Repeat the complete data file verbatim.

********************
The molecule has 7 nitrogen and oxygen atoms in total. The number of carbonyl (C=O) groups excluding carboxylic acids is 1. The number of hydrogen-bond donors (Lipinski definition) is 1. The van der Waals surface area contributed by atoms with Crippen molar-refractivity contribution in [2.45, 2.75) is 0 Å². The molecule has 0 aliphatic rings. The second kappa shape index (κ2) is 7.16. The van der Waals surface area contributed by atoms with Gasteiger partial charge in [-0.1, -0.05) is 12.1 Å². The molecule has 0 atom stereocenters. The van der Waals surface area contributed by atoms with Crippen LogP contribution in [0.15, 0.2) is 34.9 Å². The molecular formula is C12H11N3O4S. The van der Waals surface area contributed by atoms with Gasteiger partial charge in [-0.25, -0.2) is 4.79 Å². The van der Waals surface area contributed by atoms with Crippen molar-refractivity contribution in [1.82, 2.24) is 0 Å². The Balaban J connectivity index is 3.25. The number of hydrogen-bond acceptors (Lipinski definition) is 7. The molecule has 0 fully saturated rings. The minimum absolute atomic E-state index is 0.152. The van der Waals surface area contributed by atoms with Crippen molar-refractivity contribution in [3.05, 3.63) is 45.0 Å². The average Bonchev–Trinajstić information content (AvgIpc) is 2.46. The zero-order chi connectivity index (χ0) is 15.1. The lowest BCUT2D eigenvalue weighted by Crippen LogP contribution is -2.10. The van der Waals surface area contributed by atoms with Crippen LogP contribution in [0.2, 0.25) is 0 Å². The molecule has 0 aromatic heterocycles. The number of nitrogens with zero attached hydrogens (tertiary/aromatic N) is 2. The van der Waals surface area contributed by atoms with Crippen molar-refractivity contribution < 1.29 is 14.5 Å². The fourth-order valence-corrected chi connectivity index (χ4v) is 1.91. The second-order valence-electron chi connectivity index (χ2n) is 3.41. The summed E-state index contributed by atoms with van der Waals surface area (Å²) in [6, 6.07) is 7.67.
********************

The molecule has 7 nitrogen and oxygen atoms in total. The number of carbonyl (C=O) groups excluding carboxylic acids is 1. The number of hydrogen-bond donors (Lipinski definition) is 1. The van der Waals surface area contributed by atoms with Crippen molar-refractivity contribution in [2.45, 2.75) is 0 Å². The molecule has 0 aliphatic rings. The second kappa shape index (κ2) is 7.16. The van der Waals surface area contributed by atoms with Gasteiger partial charge in [-0.1, -0.05) is 12.1 Å². The molecule has 0 atom stereocenters. The van der Waals surface area contributed by atoms with Crippen LogP contribution in [0.15, 0.2) is 34.9 Å². The molecular formula is C12H11N3O4S. The van der Waals surface area contributed by atoms with Gasteiger partial charge in [-0.25, -0.2) is 4.79 Å². The van der Waals surface area contributed by atoms with Crippen molar-refractivity contribution in [1.82, 2.24) is 0 Å². The Balaban J connectivity index is 3.25. The number of hydrogen-bond acceptors (Lipinski definition) is 7. The molecule has 0 fully saturated rings. The minimum absolute atomic E-state index is 0.152. The van der Waals surface area contributed by atoms with Crippen molar-refractivity contribution in [3.05, 3.63) is 45.0 Å². The average Bonchev–Trinajstić information content (AvgIpc) is 2.46. The zero-order chi connectivity index (χ0) is 15.1. The lowest BCUT2D eigenvalue weighted by Crippen LogP contribution is -2.10. The van der Waals surface area contributed by atoms with Crippen LogP contribution in [0.2, 0.25) is 0 Å². The molecule has 0 aromatic heterocycles. The number of nitrogens with zero attached hydrogens (tertiary/aromatic N) is 2. The van der Waals surface area contributed by atoms with Crippen molar-refractivity contribution < 1.29 is 14.5 Å². The fourth-order valence-corrected chi connectivity index (χ4v) is 1.91. The second-order valence-electron chi connectivity index (χ2n) is 3.41. The summed E-state index contributed by atoms with van der Waals surface area (Å²) in [6, 6.07) is 7.67.